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Halloween rules target sex offenders

It’s lights out on Halloween for 150 sex offenders in Kootenai County.

Sex offenders on felony probation – about half of all registered sex offenders in Kootenai County – are being ordered to stay home on Halloween.

“Operation Lights Out” requires sex offenders under the state’s supervision to adhere to a curfew and keep their porch lights off, and prohibits them from decorating their homes, answering their doors or passing out candy to trick-or-treaters.

“It’s like what you do when you run out of candy,” said Idaho Department of Correction spokesman Jeff Ray. “Close the blinds, turn out the lights and pretend you’re not there. That’s what the idea is.”

The program is a first for Kootenai County, but Boise-area sex offenders have been on restriction under Operation Lights Out for the past five years, Ray said. Similar programs are in place across the country.

Several states enact curfews for sex offenders, and some require all sex offenders under supervision to gather in one place while trick-or-treaters are on the street.

In Maryland, some sex offenders must post signs on their front doors that say, “No Candy At This Residence,” according to the Associated Press.

Coeur d’Alene counselor Tom Hearn, who provides treatment to sex offenders, said a number of options were discussed for Operation Lights Out. One idea was to round up sex offenders under supervision and have them all in one place on Halloween night.

“I think the alternative they have – keeping them inside and keeping them away from having anything to do with Halloween – is probably the best thing they could do for people on probation,” Hearn said.

Ray said there is a lot of publicity surrounding the department’s restrictions on sex offenders on Halloween, but sex offenders are intensely supervised year-round.

“We don’t just do this on Halloween,” he said. “These sex offenders get monitored pretty closely day in and day out because of the keen interest in many parties to make sure these guys don’t reoffend.”

Officers from the Department of Correction will patrol the county on Halloween, checking to see if sex offenders are in compliance. Notice was sent to all sex offenders under the department’s supervision, District Manager Eric Kiehl said.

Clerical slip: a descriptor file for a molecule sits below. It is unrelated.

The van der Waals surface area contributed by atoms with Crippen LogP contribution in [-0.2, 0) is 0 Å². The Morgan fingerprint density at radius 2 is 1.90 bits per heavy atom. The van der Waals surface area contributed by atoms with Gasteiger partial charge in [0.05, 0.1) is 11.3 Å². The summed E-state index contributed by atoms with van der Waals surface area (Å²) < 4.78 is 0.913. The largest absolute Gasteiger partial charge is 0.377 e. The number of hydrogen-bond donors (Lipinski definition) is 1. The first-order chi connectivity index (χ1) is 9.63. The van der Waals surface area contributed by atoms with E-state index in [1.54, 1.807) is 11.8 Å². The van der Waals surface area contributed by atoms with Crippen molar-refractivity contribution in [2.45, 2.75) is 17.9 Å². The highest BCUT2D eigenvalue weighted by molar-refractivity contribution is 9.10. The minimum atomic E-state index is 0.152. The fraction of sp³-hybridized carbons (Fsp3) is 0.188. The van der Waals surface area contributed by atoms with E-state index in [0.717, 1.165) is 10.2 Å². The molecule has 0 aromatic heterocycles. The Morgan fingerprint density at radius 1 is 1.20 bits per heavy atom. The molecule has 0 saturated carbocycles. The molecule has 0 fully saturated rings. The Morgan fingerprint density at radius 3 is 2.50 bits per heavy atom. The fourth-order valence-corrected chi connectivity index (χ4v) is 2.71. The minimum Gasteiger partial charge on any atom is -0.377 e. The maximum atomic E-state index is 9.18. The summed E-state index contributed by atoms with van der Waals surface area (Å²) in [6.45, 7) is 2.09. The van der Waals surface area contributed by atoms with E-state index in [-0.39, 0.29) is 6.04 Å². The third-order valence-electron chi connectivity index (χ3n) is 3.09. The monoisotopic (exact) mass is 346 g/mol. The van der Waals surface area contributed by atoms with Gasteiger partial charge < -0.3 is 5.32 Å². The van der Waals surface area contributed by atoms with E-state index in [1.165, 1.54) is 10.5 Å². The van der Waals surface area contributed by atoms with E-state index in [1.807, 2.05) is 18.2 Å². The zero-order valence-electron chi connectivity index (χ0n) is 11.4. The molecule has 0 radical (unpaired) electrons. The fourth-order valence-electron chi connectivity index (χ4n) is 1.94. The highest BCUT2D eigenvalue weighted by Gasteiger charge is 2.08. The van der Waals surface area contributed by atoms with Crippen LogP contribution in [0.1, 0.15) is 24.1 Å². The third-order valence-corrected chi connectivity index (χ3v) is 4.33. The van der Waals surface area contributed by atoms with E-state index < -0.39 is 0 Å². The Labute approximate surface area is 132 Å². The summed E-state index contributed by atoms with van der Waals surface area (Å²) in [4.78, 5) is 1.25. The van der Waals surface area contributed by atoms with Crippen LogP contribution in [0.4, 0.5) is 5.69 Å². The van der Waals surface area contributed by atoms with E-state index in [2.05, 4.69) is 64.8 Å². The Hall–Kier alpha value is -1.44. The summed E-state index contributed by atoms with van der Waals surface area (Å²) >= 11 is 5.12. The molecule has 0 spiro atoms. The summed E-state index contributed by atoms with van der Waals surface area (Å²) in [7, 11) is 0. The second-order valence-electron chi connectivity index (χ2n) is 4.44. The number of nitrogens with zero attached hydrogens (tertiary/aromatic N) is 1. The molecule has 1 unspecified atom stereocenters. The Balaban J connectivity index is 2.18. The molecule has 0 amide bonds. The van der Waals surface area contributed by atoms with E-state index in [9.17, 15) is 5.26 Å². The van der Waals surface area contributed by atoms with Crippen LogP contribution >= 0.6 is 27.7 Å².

Those caught breaking the rules will go to jail, Kiehl said.

Two Kootenai County defense attorneys are critical of the program.

“Certainly we want to protect all the children in the community. We want them to be safe and to be able to enjoy trick-or-treating and the Halloween experience,” Kootenai County Public Defender John Adams said. “We think it’s utterly ridiculous to threaten to throw people in jail for turning a porch light on, however.”

Defense Attorney Tim Gresback said the program plays off an unrealized fear.

“Here we’re creating a new police action squad to go out and address a problem that has never manifested itself in the community,” he said, adding, “In 20 years of defending cases, I have yet to run across a case” involving a sex offender having criminal sexual contact with a child on Halloween. Kiehl said no specific incident was the impetus for Operation Lights Out. He used to work for the Department of Correction in Ada County and decided to introduce the program in North Idaho after he was transferred, he said.

“This not only helps to protect the children in the community on Halloween, but it also protects the offender from accusations,” Kiehl said.

In the Boise area, law enforcement and probation and parole officers team up to enforce Operation Lights Out. No violations were reported last Halloween, said Ken Bennett, manager of probation and parole for District 4, which includes Ada County.

“Most of the sex offenders will comply and are happy to do so,” Bennett said. “They don’t want to be in any more trouble. They want their freedom.”

A staff attorney for the American Civil Liberties Union said he doesn’t believe the organization has challenged programs such as Operation Lights Out.

“As long as it’s only applied to people who are on probation or parole, it’s a reasonable condition of probation,” said Matt EchoHawk, staff attorney for the ACLU of Idaho. “If it was somebody who had already completed their sentence, it might be a different story.”

Those who work with sex offenders say those under supervision aren’t necessarily the offenders parents need to worry about.

“I’m not terribly concerned about those men as much as I’m those who are not being watched,” said Hearn, the Coeur d’Alene counselor.

Halloween is a good time for parents to review safety rules with their children, Kiehl said. Sex offenders are rarely scary men in trench coats who lurk in the bushes, he said.

Victims of sexual abuse, more often than not, know their abuser.

“The more dangerous sex offenders out there are the ones who have not been caught,” Kiehl said.

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